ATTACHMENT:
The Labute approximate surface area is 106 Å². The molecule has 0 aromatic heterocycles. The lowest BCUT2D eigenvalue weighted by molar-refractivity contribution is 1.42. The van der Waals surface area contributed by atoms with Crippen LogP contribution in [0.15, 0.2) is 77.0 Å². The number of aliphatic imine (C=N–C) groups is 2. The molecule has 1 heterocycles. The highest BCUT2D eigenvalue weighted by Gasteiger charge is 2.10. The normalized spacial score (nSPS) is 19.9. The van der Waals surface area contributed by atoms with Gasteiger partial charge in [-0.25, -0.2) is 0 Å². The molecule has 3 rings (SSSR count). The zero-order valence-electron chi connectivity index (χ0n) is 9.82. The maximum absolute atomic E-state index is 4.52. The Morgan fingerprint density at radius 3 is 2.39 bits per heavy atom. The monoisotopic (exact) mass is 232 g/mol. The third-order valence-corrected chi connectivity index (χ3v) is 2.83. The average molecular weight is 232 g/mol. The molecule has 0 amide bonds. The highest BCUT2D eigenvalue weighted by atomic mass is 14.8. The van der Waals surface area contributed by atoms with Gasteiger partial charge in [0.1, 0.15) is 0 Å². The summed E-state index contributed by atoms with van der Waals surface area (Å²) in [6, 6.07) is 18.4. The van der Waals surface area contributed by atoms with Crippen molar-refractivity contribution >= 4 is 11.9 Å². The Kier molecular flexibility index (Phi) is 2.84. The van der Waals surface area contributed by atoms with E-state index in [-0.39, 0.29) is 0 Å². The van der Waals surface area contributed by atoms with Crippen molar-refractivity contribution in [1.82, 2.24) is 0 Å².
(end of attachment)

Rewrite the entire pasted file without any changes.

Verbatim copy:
The Labute approximate surface area is 106 Å². The molecule has 0 aromatic heterocycles. The lowest BCUT2D eigenvalue weighted by molar-refractivity contribution is 1.42. The van der Waals surface area contributed by atoms with Crippen LogP contribution in [0.15, 0.2) is 77.0 Å². The number of aliphatic imine (C=N–C) groups is 2. The molecule has 1 heterocycles. The highest BCUT2D eigenvalue weighted by Gasteiger charge is 2.10. The normalized spacial score (nSPS) is 19.9. The van der Waals surface area contributed by atoms with Gasteiger partial charge in [-0.25, -0.2) is 0 Å². The molecule has 3 rings (SSSR count). The zero-order valence-electron chi connectivity index (χ0n) is 9.82. The maximum absolute atomic E-state index is 4.52. The Morgan fingerprint density at radius 3 is 2.39 bits per heavy atom. The monoisotopic (exact) mass is 232 g/mol. The third-order valence-corrected chi connectivity index (χ3v) is 2.83. The average molecular weight is 232 g/mol. The molecule has 0 amide bonds. The highest BCUT2D eigenvalue weighted by atomic mass is 14.8. The van der Waals surface area contributed by atoms with Gasteiger partial charge in [0.1, 0.15) is 0 Å². The summed E-state index contributed by atoms with van der Waals surface area (Å²) in [6, 6.07) is 18.4. The van der Waals surface area contributed by atoms with Crippen molar-refractivity contribution >= 4 is 11.9 Å². The Kier molecular flexibility index (Phi) is 2.84. The van der Waals surface area contributed by atoms with E-state index in [-0.39, 0.29) is 0 Å². The van der Waals surface area contributed by atoms with Crippen molar-refractivity contribution in [1.82, 2.24) is 0 Å².